MACAU: DICJ IMPOSES MEASURES AHEAD OF CASINOS RE-OPENING
The Gaming Inspection and Coordination Bureau (DICJ) met with operators to discuss the measures they must take to prevent the spread Coronavirus.
The Gaming Inspection and Coordination Bureau (DICJ) met with representatives of all six gaming operators on Tuesday and talked through the restrictions to prevent the spread of the Coronavirus.
Besides wearing face masks and undertaking temperature checks on staff and visitors, the DICJ is also requesting that gaming tables be placed a safe distance apart.
Guests must also leave a space between one another when sat at a gaming table and similar rules will be applied to slot machines, with visitors leaving an empty machine between one another.
Other measures have been put in place for casino staff. Workers have to sit separately and during breaks must disperse and not stay in a confined space.
Gaming operators have cleaned and disinfected all gaming areas and facilities during the closure period and must continue to do this, according to the DICJ measures.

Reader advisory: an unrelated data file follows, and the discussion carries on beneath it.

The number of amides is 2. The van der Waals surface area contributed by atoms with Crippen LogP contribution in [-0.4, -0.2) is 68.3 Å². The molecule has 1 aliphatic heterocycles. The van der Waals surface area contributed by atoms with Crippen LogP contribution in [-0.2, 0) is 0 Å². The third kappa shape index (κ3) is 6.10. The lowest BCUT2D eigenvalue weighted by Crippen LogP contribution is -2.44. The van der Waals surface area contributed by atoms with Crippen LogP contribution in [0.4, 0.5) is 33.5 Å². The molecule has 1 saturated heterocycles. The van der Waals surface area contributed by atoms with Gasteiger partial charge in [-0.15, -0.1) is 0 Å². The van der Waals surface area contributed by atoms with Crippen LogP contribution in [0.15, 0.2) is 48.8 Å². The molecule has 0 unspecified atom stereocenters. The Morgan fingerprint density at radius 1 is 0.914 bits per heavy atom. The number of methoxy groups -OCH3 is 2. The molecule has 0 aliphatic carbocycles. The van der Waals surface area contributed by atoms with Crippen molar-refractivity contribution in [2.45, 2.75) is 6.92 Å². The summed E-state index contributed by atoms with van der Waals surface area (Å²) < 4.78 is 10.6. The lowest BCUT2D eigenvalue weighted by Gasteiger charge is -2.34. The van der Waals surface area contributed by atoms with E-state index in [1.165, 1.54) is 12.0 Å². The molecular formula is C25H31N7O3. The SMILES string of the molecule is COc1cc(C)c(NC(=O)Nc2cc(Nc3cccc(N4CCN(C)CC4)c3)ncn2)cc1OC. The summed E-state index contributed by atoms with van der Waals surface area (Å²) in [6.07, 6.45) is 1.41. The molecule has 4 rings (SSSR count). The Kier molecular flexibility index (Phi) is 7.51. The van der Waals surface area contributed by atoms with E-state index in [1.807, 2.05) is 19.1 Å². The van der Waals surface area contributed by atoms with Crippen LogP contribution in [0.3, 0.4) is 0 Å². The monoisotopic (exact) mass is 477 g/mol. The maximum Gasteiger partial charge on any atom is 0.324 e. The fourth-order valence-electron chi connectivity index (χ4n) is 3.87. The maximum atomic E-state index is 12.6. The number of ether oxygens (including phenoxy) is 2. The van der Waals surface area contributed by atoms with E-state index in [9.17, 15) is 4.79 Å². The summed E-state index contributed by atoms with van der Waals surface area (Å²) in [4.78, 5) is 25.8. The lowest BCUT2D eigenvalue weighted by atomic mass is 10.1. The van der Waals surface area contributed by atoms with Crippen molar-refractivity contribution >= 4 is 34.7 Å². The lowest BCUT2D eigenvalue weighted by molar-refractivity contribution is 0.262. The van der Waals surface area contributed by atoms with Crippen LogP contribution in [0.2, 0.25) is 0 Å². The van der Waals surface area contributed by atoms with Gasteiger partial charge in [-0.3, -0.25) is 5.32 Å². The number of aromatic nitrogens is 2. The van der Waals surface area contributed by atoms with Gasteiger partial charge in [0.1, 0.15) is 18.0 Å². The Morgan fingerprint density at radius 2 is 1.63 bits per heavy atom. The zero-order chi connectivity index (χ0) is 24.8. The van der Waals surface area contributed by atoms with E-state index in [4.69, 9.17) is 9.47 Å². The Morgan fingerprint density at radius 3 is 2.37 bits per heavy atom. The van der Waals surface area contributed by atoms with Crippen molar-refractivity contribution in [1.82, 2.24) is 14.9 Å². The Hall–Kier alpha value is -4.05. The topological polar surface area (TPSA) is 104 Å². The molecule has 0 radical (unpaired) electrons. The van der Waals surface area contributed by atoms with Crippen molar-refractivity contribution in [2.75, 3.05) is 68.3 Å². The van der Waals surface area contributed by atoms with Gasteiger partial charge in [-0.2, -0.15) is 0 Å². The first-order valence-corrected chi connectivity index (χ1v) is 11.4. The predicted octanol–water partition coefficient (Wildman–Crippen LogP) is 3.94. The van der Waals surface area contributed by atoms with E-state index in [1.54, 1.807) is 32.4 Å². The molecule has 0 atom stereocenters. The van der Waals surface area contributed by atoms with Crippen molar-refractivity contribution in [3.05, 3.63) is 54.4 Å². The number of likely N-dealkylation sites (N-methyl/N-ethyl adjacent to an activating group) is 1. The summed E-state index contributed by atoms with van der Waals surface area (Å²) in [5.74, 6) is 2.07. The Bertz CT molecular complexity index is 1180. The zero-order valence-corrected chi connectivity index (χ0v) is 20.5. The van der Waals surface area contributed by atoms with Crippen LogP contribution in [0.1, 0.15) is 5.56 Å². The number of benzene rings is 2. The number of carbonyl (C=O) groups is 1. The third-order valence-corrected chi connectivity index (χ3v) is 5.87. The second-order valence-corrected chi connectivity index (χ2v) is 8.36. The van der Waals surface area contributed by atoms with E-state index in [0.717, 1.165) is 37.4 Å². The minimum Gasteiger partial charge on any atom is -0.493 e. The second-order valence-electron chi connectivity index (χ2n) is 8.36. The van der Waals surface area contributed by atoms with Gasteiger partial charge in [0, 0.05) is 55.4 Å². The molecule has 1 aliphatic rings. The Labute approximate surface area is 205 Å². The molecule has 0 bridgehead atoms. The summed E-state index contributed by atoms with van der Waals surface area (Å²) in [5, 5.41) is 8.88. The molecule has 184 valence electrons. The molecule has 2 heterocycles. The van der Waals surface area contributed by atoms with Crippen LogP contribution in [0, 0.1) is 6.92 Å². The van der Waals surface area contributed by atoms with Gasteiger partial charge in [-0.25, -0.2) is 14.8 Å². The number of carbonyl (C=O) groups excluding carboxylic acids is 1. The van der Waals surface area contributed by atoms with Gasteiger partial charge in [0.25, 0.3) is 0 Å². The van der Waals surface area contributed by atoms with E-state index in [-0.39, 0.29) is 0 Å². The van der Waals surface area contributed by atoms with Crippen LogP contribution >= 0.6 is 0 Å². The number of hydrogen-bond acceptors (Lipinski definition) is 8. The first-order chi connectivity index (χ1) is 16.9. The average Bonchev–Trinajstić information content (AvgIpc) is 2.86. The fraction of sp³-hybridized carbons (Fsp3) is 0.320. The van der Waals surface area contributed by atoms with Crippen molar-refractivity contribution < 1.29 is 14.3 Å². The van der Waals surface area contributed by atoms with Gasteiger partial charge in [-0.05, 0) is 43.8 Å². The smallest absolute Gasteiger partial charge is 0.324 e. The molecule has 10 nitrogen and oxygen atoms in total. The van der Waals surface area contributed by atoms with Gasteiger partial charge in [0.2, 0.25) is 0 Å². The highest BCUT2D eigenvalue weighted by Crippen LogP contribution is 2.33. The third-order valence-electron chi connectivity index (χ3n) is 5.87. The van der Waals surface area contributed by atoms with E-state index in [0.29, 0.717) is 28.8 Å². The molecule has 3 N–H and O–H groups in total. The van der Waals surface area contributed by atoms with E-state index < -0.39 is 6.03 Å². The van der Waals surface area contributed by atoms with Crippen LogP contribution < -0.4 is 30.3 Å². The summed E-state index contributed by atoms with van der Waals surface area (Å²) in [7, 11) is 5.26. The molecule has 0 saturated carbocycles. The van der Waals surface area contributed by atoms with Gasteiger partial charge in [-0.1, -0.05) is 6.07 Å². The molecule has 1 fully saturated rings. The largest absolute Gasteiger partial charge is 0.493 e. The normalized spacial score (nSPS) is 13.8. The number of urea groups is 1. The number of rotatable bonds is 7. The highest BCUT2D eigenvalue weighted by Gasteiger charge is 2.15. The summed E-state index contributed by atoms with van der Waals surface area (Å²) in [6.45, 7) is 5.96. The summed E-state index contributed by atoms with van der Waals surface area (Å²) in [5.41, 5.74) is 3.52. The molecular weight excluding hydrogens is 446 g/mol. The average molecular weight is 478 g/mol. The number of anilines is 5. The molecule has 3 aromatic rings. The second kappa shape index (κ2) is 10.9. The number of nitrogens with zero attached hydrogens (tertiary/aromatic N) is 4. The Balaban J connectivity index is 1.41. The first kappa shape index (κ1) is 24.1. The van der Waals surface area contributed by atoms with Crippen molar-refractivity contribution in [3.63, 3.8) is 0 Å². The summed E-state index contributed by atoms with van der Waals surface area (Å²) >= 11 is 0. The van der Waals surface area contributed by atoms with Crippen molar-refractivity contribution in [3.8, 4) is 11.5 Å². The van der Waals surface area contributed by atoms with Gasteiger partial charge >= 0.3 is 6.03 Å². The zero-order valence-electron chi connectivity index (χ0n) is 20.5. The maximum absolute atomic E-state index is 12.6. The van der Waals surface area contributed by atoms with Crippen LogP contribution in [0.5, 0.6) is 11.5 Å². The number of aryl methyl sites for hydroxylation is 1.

Macau will take time to recover, analysts say
Nomura analyst says sector will only return to normal when which resumes issuing individual visit schemes.
Macau.- While the reopening of Macau’s casinos tomorrow is welcome news for the sector, analysts are predicting it will take some time for the industry to fully recover.
According to Nomura Instinet analyst, Harry Curtis , the real breakthrough will come when China resumes its individual visit schemes (IVS).
“The consensus among local operators we connected with over the weekend is that there will be little material improvement in visitation, GGR and EBITDA until the IVS and tour group customers are permitted to cross the border, which may not normalize for another six weeks,” Curtis said.
“The reopening is akin to keeping a body alive without the food required to sustain it”, he warned.
In his opinion, reopening casinos is likely driven by the government’s concerns about the actions that operators may take. If the shutdown lasts for longer than 30 days, the operators have a legal basis to furlough workers.
“In our view, the government(s) will reopen the IVS and tour systems gradually and regionally once no new cases have been identified.”
Operators have already warned of significant daily losses as a result of the shutdown, with Wynn Macau disclosing a daily operating loss of $2.5 million, or $75 million a month, while MGM disclosed a daily loss of $1.5 million.
Secretary for Economy and Finance, Lei Wai Nong, said the decision to reopen casinos had been made following an extensive assessment of risks.